Development of High Temperature Resistant Ferritic Steels

  DFG-Logo Copyright: © DFG   SEM-BSD picture Copyright: © IEHK Figure 1: SEM-BSD picture of the Laves phase (bright) in a ferritic matrix (dark) after 30 min of heat treatment at 700° C.

Single phase ferritic steels with a chromium content of 17 wt-% show potentially sufficient resistance to steam oxidation at high temperatures. The required creep strength cannot be achieved on the basis of precipitation of carbides, nitrides and carbonitrides, because of the low solubility of carbon and nitrogen in ferritic steels. Alloying with tungsten, niobium and silicon enables reaching the desired combination of high oxidation resistance and creep strength by solid solution and precipitation strengthening effects. The alloying of these elements results in the precipitation of intermetallic (Fe,Si,Cr) 2 (Nb,W) - Laves phase particles, finely dispersed in the matrix (Figure 1).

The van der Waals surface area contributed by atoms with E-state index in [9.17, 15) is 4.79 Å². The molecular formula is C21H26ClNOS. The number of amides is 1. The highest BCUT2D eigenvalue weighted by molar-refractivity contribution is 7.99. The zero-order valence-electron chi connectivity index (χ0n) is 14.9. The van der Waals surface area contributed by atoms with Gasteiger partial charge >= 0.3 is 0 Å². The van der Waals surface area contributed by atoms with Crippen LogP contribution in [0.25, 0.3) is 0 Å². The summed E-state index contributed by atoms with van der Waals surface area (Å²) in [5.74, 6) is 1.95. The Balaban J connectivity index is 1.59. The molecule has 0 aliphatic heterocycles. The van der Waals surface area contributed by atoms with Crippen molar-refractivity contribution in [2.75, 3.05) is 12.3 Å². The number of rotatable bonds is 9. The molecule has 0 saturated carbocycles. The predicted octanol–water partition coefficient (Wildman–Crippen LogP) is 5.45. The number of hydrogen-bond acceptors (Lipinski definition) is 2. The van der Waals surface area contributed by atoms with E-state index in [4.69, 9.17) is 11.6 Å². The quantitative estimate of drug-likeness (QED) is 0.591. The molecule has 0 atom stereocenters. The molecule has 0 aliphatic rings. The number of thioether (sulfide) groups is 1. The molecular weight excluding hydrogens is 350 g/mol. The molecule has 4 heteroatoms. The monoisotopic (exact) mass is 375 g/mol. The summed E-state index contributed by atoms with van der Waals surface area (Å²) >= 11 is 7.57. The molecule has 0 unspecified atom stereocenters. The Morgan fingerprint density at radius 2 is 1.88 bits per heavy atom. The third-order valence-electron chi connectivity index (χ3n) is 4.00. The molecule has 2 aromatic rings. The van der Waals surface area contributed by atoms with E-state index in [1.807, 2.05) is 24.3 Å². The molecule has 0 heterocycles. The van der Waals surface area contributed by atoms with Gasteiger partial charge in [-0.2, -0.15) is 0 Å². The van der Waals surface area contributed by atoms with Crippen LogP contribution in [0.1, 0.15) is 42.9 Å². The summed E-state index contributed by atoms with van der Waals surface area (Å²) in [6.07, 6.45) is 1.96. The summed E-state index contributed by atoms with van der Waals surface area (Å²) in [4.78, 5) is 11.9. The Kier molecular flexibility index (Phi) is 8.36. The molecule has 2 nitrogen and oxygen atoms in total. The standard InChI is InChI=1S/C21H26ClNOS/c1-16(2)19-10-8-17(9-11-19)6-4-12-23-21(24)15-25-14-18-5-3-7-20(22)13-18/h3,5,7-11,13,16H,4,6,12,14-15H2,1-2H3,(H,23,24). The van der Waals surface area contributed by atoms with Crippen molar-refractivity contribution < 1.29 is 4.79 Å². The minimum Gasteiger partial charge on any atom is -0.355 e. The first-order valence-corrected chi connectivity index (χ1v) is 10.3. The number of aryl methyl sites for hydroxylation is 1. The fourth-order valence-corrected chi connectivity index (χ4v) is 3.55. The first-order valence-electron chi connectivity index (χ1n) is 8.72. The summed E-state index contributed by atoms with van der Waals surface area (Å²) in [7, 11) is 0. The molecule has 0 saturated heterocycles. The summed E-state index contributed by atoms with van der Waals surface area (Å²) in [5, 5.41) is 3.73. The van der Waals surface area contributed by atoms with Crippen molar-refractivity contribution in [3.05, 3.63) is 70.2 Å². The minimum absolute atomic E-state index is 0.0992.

The research deals with the development of a production process of high temperature resistant steels. The effect of a thermomechanical treatment on the Laves phase precipitation and the way to control targeted the precipitation are investigated. The focus is to create a fundamental understanding of the interaction of the alloy composition, material and deformation structure and precipitation microstructure with the mechanical properties.

The oxidation and creep resistant ferritic steels open up numerous fields of high temperature application, such as steam transfer components in steam power plants, ceramic fuel cells or thermal energy conversion and storage systems.